Old New York In Photos #59

Looking West Towards Sixth Avenue On 42nd Street – 1890s

42nd St looking west from Fifth Ave Dr. Parkhursts Church Horse Trolley 1889 ph HN TiemannWe are looking west along 42nd Street towards Sixth Avenue in a photograph taken sometime during the last decade of the 19th century.

A cropped version of this photograph appeared in the must own book New York Then & Now 83 Matching Photographic Views from 1864-1938 and from the 1970s by Edward B. Watson and Edmund V. Gillon (Dover) 1976.

42nd St looking west from Fifth Ave close up photo HN Tiemann

close-up of trolley

When published in the book the date was given as 1900, but on the original photograph (seen above) taken by the firm of H.N. Tiemann, the caption says 1889 and lists the church as Dr. Parkhurst’s. This is definitely incorrect as Parkhurst was presiding at the Madison Square Presbyterian Church. The building next door, the Spalding Building was not constructed until around 1890, so there is doubt as to the true date of the scene.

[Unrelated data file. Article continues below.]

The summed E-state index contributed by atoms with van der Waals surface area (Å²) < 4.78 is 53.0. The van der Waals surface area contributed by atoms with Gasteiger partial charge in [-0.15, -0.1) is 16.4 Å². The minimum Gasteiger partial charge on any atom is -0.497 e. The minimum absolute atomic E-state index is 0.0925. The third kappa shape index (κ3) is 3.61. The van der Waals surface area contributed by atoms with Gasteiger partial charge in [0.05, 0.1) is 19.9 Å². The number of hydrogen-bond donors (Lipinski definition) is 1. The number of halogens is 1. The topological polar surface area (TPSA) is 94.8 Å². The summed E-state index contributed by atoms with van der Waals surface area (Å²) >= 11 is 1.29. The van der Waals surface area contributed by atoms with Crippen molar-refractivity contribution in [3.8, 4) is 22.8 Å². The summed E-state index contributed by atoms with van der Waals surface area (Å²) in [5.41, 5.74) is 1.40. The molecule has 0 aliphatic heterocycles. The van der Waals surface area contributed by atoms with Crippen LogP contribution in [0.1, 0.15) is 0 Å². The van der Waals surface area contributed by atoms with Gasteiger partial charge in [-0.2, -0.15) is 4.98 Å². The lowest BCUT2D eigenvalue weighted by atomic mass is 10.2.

Rapid transit is on display in the form of a couple of horse drawn trolleys and the Sixth Avenue Elevated’s 42nd Street station in the background.

West Presbyterian Church 1897 photo Byron & Co via MCNY

West Presbyterian Church 1897 photo Byron & Co via MCNY

On the north side of the street is the West Presbyterian Church (built 1862, demolished 1911) which in its heyday was attended by business titans such as Jay Gould, Henry Flagler and Russell Sage. From 1882-1893 the Reverend Dr. John R. Paxton led the congregation and attracted wealthy parishioners with his popular sermons.

To the left of the church is the Spalding Building, named after the Chicago sporting goods manufacturer, located at 29-33 West 42nd Street. The building was demolished in 1912 to make way for Stern’s department store.

On the south side of the street stands Bryant Park which is not visible in the Tiemann photo, but seen here in a Byron & Co. photo looking north across 42nd Street at the church and Spalding Building.

Take in everything seen here; the steel tracks; horse drawn trolley; cobblestone street; streetlight; elevated station; civilized people and human scaled buildings.

With the exception of Bryant Park which has been remodeled several times in the intervening years, today not a single item remains from our main photograph.

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